My research program aims to understand the mechanisms that influence how brain cell connections called synapses develop for normal brain function (Project 1) and how these synapses become dysfunctional in cognitive disorders such as Alzheimer's disease, schizophrenia, and autism (Project 2). Normal brain function relies on a balance of synapses transmitting excitatory or inhibitory signals between the brain cells termed neurons.
Our recent studies have shown that two proteins, TrkC and IgSF21, selectively promote the development of excitatory and inhibitory synapses, respectively. In Project 1, we are examining the roles of these two proteins in synapse development, synaptic plasticity, and brain activity by using cellular, molecular, electrophysiological, and genetic approaches. In Project 2, we focus on Alzheimer's disease because we have recently discovered that key toxic components causing this pathology, called amyloid-beta oligomers, interact with synaptic adhesion molecules named neurexins and disrupt their function.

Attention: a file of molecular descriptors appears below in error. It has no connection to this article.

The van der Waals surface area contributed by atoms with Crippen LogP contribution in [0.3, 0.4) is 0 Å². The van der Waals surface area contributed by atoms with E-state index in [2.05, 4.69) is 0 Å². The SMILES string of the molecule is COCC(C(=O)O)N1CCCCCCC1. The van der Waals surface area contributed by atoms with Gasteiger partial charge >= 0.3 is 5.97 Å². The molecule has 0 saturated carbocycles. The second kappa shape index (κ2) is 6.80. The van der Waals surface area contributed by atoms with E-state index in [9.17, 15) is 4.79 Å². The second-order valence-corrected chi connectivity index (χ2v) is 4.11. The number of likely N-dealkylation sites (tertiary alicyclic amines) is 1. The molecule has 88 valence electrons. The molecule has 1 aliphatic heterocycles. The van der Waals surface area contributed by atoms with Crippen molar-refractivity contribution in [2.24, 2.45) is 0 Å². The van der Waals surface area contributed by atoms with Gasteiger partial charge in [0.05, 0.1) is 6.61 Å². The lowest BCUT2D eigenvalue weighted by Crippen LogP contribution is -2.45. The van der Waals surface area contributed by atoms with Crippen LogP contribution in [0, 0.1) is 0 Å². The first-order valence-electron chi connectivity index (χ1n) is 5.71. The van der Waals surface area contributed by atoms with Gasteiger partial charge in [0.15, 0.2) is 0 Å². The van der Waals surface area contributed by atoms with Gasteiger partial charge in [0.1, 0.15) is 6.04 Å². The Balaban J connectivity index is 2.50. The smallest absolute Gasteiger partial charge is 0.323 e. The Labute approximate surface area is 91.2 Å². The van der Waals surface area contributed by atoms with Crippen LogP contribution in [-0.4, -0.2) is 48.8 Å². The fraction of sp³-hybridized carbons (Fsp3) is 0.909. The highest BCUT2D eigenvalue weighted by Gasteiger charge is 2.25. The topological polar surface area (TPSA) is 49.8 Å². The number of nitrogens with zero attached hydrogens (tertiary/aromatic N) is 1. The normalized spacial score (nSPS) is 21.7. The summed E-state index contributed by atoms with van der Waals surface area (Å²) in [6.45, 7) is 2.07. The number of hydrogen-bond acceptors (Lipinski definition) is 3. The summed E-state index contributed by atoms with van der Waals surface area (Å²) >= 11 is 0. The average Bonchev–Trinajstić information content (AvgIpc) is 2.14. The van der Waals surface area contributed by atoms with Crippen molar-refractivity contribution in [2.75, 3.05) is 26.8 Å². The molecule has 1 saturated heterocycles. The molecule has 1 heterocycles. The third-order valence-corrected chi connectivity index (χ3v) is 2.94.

Therefore, we are determining how neurexins and their binding partners influence amyloid-beta-induced synaptic pathology using advanced techniques in molecular and cellular biology and electrophysiology. Ultimately, this research program will provide us with an understanding of the molecular mechanisms of synapse development necessary for maintaining the neural excitation/inhibition balance in the brain and also improve our knowledge of the pathological mechanisms of synaptic dysfunction in Alzheimer's disease. Because there are genetic associations of TrkC and neurexins with autism, schizophrenia and anxiety, our results may help develop novel therapeutic strategies to prevent and treat both cognitive impairment and mental illness.